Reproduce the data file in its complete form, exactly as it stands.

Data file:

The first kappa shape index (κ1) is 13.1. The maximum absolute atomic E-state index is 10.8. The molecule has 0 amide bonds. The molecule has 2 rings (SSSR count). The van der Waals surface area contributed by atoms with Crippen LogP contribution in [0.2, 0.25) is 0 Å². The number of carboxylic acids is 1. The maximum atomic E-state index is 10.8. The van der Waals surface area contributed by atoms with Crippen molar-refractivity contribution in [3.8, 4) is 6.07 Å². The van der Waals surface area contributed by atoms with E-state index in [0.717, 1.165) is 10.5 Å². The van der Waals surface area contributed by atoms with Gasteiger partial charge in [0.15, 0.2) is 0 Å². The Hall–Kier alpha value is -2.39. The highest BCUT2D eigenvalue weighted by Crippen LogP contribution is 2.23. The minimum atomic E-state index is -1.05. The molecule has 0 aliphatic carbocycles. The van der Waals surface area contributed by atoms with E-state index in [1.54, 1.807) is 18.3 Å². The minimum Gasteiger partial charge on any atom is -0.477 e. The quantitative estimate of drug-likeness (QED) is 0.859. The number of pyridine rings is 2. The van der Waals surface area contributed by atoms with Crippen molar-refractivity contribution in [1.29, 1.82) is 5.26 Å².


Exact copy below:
The first kappa shape index (κ1) is 13.1. The maximum absolute atomic E-state index is 10.8. The molecule has 0 amide bonds. The molecule has 2 rings (SSSR count). The van der Waals surface area contributed by atoms with Crippen LogP contribution in [0.2, 0.25) is 0 Å². The number of carboxylic acids is 1. The maximum atomic E-state index is 10.8. The van der Waals surface area contributed by atoms with Crippen molar-refractivity contribution in [3.8, 4) is 6.07 Å². The van der Waals surface area contributed by atoms with E-state index in [0.717, 1.165) is 10.5 Å². The van der Waals surface area contributed by atoms with Gasteiger partial charge in [0.15, 0.2) is 0 Å². The Hall–Kier alpha value is -2.39. The highest BCUT2D eigenvalue weighted by Crippen LogP contribution is 2.23. The minimum atomic E-state index is -1.05. The molecule has 0 aliphatic carbocycles. The van der Waals surface area contributed by atoms with E-state index in [1.54, 1.807) is 18.3 Å². The minimum Gasteiger partial charge on any atom is -0.477 e. The quantitative estimate of drug-likeness (QED) is 0.859. The number of pyridine rings is 2. The van der Waals surface area contributed by atoms with Crippen molar-refractivity contribution in [1.29, 1.82) is 5.26 Å².